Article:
1. From the list of global e-learning sites included below, which are available and which sites are blocked by your firewall? The only sites that you’re required to explore are listed here, but feel free to look at/comment on others on the list that I have attached.  Please reserve time to explore these sites and process  what they have to offer.
    1. Skype
    2. iEARN   www.
    3. ConnectAllSchools
    4. Peace Corps Speakers Match
    5. ePals
    6. Global Nomads Group
    7. Omprakash
    8. Primary Source
    9. Edutopia
    10. Outreach World
    11. The UN Works
    12. Global Education Conference
    13. Online Newspapers

None of these sites are blocked.


  1. What sites and tools are colleagues in your building using?


At this point, the only site I know that all of my colleagues are using is Schoology. Because I am new, I do not know if teachers are using any of the Global Education sites listed above.  Teachers do make frequent use of document cameras, both to share and critique student work, but also as a grading tool, as mentioned above. And all of the teachers are using their digital projectors, both to show powerpoints and prezis of their own lectures, as well as for students to use for student project presentations. Various teachers use various different sites. Use of subscription databases is better at this site than at my previous school, especially for research projects and debates.


  1. Is there a system for evaluating student technology literacy in your school? If so, how effective or helpful have you found the assessment?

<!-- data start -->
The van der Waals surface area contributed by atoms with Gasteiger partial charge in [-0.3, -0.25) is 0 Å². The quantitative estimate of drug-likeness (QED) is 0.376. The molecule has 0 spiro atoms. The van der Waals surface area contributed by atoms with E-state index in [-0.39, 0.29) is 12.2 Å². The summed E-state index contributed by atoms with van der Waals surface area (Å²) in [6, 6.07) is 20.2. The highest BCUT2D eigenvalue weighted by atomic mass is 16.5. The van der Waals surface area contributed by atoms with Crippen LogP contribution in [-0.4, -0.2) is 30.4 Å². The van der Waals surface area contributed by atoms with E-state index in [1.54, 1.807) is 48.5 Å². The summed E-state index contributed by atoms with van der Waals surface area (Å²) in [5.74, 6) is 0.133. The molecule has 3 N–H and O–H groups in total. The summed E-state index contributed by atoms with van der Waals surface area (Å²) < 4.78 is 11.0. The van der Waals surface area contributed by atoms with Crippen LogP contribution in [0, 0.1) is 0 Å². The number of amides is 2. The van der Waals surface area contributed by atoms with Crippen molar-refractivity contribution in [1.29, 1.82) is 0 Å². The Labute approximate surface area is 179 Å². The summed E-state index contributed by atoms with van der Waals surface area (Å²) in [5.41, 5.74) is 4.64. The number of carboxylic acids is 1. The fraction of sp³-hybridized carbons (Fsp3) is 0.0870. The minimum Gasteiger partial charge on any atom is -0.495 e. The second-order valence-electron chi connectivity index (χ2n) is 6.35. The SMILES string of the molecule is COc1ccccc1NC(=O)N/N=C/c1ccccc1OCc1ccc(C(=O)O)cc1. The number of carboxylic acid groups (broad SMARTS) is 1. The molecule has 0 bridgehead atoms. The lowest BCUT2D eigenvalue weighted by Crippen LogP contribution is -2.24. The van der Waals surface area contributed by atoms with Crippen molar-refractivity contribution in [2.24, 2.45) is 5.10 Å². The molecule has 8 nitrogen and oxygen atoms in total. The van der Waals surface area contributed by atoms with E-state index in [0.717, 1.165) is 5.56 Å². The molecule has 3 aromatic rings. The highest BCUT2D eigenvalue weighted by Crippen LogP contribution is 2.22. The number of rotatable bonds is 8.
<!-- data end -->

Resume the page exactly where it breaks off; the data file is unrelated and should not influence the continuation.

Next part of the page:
No, there is not, beyond what I do very informally every year with the 6th graders.


  1. Gather suggestions from students on their ideas for integrating technology into their learning.
  • Allow students to use personal devices such as cell phones, ipod touch, tablets, and laptops in the classroom.
  • Give every student an iPad
  • Give every student a Kindle
  • Get rid of the internet filter
  • Allow students to use social networks like facebook for school-related tasks and to collaborate with other students


  1. What tools that are not presently available, would help to achieve district objectives?

At this point, as you can see, the tools, especially the hardware, is not really the issue. It is getting teacher buy-in and providing them with ideas for how the technology tools can be used to help their students learn in new ways, rather than just using technology as a substitute method of accomplishing the same tasks they once accomplished on paper.